Stoker, a morbid inversion of Alfred Hitchcock's Shadow of a Doubt that marks the English-language feature debut of celebrated South Korean director Chan-wook Park, a competent visual stylist with a flair for mystery. Thematically, Park's eerie domestic drama fits nicely into his canon, though its distinctive lack of sympathetic characters keeps us at arm’s length from the action when we should be getting emotionally invested.
Teenage misfit India Stoker (Mia Wasikowska) is still grieving the recent death of her father when she receives an unexpected visit from her long-lost uncle Charlie (Matthew Goode), a worldly entrepreneur who’s been traveling to distant lands ever since she was born. As a young girl, India had a very close relationship with her beloved father Richard (Dermot Mulroney), a respected architect, but their frequent hunting trips into the deep woods left her mother Evelyn (Nicole Kidman) feeling isolated and alone. After Richard dies unexpectedly, India’s mourning is cut short when Charlie shows up unannounced. Mistrustful of Charlie from the moment he arrives at her sprawling country home, India only grows more suspicious of him as his relationship with her mother seems to take on sexual undertones. Meanwhile, as India contends with a high-school bully (Lucas Till), an unusual key she received on her birthday could help her to unlock the secrets of her uncle and her own family’s unspoken past.
Moviegoers familiar with Park’s impressive filmography know that the man who brought us J.S.A.: Joint Security Area and Oldboy has a knack for turning out brutal mysteries with amazing visual texture. In Stoker, those skills are still in peak form; each camera movement has been perfectly calculated and each reveal exquisitely executed. Yet those technical achievements are ultimately wasted due in large part to a pair of mitigating factors -- the first of which is Wentworth Miller's compelling yet flawed screenplay. An ambitious piece of writing that flirts with numerous intriguing concepts regarding family and fate, it draws us in with a poetic preface and a brooding mystery, but lacks the emotional nuance to make either resonate. His exploration of the ways we're all essentially composites of our ancestors, and that all it takes is a "key" to unlock our true selves, no doubt has immense promise when folded into the story of a deeply dysfunctional -- and wealthy -- family. Sadly, the fact that the most sympathetic person is dead before the film even starts (while another likeable character is soon to follow), makes it virtually impossible to connect with Stoker. Second, while it’s understandable that India might seem emotionally distant following such a trauma, the talented Wasikowska overplays the disaffected nature of her mourning with such stoicism that it blunts her story’s emotional impact. Likewise, as her character's frustrated, wine-swilling mother, Kidman nearly careens into high camp, never coming off as even remotely human until she unleashes a tirade that would chill the blood of even a detached teen like India.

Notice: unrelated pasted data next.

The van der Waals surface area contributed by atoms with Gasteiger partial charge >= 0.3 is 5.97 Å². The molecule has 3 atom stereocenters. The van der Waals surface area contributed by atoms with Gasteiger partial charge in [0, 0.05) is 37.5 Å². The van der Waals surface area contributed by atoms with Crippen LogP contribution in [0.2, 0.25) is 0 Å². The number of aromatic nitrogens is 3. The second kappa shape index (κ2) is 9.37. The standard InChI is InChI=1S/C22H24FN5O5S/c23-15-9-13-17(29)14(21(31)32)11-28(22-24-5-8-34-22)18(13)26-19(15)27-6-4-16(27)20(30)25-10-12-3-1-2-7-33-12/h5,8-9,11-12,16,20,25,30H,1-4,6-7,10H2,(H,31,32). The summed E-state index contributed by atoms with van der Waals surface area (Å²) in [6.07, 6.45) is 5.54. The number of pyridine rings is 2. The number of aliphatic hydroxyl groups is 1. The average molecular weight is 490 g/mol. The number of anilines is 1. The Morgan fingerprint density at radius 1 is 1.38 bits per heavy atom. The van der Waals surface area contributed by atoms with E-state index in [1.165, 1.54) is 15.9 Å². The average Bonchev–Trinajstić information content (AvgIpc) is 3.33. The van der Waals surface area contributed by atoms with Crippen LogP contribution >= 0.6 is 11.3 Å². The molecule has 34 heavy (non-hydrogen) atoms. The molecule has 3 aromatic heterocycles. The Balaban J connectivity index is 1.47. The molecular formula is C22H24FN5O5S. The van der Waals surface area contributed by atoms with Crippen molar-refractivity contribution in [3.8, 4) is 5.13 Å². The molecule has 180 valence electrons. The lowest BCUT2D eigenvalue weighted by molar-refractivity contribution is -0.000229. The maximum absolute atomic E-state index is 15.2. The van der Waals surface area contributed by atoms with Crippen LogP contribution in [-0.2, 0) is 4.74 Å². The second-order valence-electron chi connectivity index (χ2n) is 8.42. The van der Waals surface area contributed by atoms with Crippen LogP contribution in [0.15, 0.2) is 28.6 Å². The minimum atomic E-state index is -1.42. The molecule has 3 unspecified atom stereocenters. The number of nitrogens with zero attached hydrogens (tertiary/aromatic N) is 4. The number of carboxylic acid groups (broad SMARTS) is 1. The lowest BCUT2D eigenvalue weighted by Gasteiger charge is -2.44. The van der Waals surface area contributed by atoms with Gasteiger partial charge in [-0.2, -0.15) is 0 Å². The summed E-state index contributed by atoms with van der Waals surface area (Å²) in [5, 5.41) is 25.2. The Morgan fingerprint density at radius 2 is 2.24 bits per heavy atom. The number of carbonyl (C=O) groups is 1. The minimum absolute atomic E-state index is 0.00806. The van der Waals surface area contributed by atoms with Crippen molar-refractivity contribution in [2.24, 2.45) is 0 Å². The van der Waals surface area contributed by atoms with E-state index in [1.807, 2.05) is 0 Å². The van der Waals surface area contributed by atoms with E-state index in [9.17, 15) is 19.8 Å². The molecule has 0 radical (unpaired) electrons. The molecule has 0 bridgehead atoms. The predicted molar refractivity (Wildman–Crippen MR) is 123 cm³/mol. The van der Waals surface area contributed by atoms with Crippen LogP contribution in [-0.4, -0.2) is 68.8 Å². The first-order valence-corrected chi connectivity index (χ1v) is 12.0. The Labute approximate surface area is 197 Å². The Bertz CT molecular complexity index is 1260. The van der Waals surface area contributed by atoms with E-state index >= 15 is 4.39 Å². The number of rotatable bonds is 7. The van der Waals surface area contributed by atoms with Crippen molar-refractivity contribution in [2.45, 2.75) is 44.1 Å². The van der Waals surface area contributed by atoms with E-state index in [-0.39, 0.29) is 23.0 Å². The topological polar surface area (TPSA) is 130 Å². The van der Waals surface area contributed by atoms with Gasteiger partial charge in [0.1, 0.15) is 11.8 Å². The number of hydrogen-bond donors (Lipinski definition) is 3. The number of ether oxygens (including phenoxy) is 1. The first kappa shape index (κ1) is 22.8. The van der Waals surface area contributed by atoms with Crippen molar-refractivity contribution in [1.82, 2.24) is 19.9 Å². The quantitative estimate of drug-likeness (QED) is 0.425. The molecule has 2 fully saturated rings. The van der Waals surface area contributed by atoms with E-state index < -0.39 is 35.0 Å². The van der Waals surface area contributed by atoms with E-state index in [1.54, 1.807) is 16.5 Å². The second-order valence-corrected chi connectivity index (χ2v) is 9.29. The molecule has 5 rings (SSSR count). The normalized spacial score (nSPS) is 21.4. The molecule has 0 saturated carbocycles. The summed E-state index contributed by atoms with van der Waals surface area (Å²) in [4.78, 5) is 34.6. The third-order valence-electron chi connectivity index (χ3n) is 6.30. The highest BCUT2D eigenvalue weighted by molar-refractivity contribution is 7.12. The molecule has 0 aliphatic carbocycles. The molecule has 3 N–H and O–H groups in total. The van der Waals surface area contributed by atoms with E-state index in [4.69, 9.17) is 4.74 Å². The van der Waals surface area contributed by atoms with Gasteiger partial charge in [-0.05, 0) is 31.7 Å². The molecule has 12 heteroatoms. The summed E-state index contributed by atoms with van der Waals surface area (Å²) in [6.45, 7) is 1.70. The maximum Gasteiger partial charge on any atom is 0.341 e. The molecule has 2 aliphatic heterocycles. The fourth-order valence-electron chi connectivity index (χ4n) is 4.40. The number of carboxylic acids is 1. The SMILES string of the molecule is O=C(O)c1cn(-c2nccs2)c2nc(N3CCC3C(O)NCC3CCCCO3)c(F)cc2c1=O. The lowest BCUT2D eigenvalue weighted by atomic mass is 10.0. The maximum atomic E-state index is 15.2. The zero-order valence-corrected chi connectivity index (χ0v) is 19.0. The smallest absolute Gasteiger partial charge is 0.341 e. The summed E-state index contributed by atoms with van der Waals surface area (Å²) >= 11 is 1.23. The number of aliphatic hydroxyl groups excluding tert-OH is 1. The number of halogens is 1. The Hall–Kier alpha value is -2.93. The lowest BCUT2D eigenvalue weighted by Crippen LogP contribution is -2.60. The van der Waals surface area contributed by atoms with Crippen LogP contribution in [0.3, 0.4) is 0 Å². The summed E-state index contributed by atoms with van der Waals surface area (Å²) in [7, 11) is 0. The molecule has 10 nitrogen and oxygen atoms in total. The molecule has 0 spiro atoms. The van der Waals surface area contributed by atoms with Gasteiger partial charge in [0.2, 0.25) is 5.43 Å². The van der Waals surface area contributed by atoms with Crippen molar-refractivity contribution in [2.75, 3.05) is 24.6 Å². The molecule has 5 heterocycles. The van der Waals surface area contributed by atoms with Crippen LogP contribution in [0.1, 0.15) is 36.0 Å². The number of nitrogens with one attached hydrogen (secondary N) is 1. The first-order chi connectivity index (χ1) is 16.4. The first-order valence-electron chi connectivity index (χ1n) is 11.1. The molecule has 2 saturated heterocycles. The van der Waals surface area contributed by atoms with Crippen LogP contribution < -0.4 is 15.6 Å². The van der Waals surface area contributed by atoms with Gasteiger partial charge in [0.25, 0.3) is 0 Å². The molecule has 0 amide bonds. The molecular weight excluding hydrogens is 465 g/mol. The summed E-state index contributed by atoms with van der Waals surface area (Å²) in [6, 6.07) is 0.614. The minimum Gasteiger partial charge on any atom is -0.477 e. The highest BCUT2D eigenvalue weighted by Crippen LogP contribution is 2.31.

Despite his script's shortcomings, however, Miller's adroit sense of pacing plays well to Park's strengths in sustaining tension -- ensuring that the audience remain squarely where the writer and director want them to be for most of the film's running time -- and the major reveals are difficult to see coming since Miller skillfully plays his cards close to his chest. For that reason alone, inquisitive viewers are likely to savor the challenge of piecing together the many tantalizing clues; if only we had a reason to care, they might actually manage to shake us up, instead of leaving us as cold as the frosty corpse stuffed in the Stokers’ basement freezer. leave a comment --Jason Buchanan
Elegant direction helps to elevate a lackluster screenplay, but a game cast play things a bit too cool for comfort in